Scott Gorvett: teacher, parent and founder of UK Premier Leagues

23rd May 2018

Scott teaches P.E, IT and Welsh Baccalaureate at Ysgol Bae Baglan. His little boy is in nursery here, and he runs his own company using the school’s facilities.

Scott previously worked at Sandfields Comprehensive, one of the four schools that were combined to create Bae Baglan.

Hi Scott, has this new school impacted your job?

It’s changed things a lot. Before, we had to make do with the facilities we had, converting old classrooms into boxing gyms. Now we’ve got 3G, Astroturf and a big sports halls.

As far as participation levels go, they’ve always been high, but now there’s more opportunity and a different range of sports on offer. Especially at Key Stage 4. We can offer seven activities at one time, whereas before it was only two, so it’s much better for pupils in that sense.

Do you feel the local community is involved with these new facilities?

Yes, definitely. I run a company called UK Premier Leagues alongside being a teacher. We’re an adults’ 6-aside league and we’ve now got 24 teams who come here on a Monday night. Without these facilities, we wouldn’t be able to offer that.

When we knew the school was being built and it was going to have a 3G pitch, my mind was ticking. We’d always talked about it in the past, myself and two of my friends, so we started our UK Premier Leagues company and we’re now looking to move around different venues across South Wales.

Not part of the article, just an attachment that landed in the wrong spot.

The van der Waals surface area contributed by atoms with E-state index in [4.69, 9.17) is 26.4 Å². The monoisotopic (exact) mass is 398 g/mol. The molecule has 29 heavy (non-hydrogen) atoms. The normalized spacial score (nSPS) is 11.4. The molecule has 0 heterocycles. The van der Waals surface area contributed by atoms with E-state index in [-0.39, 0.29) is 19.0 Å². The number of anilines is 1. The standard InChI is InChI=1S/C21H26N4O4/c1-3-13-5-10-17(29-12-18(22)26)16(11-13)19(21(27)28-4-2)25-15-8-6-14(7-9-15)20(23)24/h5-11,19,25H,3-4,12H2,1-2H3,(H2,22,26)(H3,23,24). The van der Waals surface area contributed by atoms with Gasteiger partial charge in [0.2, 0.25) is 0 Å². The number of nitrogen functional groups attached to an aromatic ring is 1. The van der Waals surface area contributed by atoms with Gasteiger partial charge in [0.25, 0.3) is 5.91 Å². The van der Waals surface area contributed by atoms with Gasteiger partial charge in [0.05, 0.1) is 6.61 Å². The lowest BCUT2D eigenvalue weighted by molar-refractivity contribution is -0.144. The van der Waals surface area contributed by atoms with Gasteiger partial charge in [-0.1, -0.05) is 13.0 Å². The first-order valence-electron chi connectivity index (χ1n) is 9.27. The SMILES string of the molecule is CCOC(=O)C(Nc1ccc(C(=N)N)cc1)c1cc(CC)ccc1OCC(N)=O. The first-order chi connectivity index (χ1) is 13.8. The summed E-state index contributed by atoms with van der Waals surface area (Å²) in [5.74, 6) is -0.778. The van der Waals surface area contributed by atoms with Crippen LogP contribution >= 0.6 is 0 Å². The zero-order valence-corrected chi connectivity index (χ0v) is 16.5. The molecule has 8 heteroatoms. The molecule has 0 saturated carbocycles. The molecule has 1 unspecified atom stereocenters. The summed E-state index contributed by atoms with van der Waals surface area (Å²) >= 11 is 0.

One of our attendees has lost three stone since he started playing, so it’s changed his life. He’s thankful every time he sees us.

Are there any other businesses using the facilities?

There’s a gymnastics company that use the downstairs and we’re hosting a girl’s rugby festival, so lots of companies are using it. Basketball and drama clubs have started up here too.

There’s something going on every day and it makes everyone feel involved in the school. They’re accessing the playing field, one of the best 3G pitches around and they get to use it every week. It’s great for us and great for them. It’s being used constantly.

Has the community changed since the school opened?

It has united – this school is now the go to, especially in a sporting sense. If you look at this place on a Saturday, you’ve got football, hockey, rugby, all going on at the same time. Without the school, this wouldn’t happen.

Have you noticed anything else happening since the school opened?

When my wife picks our son up from school, the parents go down to the local park and the children all play together. They may even go for a meal together, so I can see people forming relationships through that.

And as a parent, how do you feel about your son being here?

I know when my little boy starts full time there’s yoga, gardening and an art club for him to enjoy. That’s all at four years old. It’s the right place for him to be.

On the nursery Twitter page you can see photos of your kids, so I know he’s having loads of fun down there, he’s progressing, and it’s a creative environment. It’s brilliant, I can’t thank the teachers enough for bringing him on so much.

How does it make you feel as a teacher?

When you’re outside sometimes you’ve got to pinch yourself. We were playing on a bobbly, muddy pitch before. You come here and you have the option of going on the Astroturf or the 3G. It’s unbelievable, weather conditions don’t affect my job.

And finally, can you describe the school without saying school?

Pride. Nothing beats coming outside in an evening, seeing football, hockey, rugby and netball games going on at the same time. There’s a sea of purple, everyone in their kit and you just want to give yourself a pat on the back.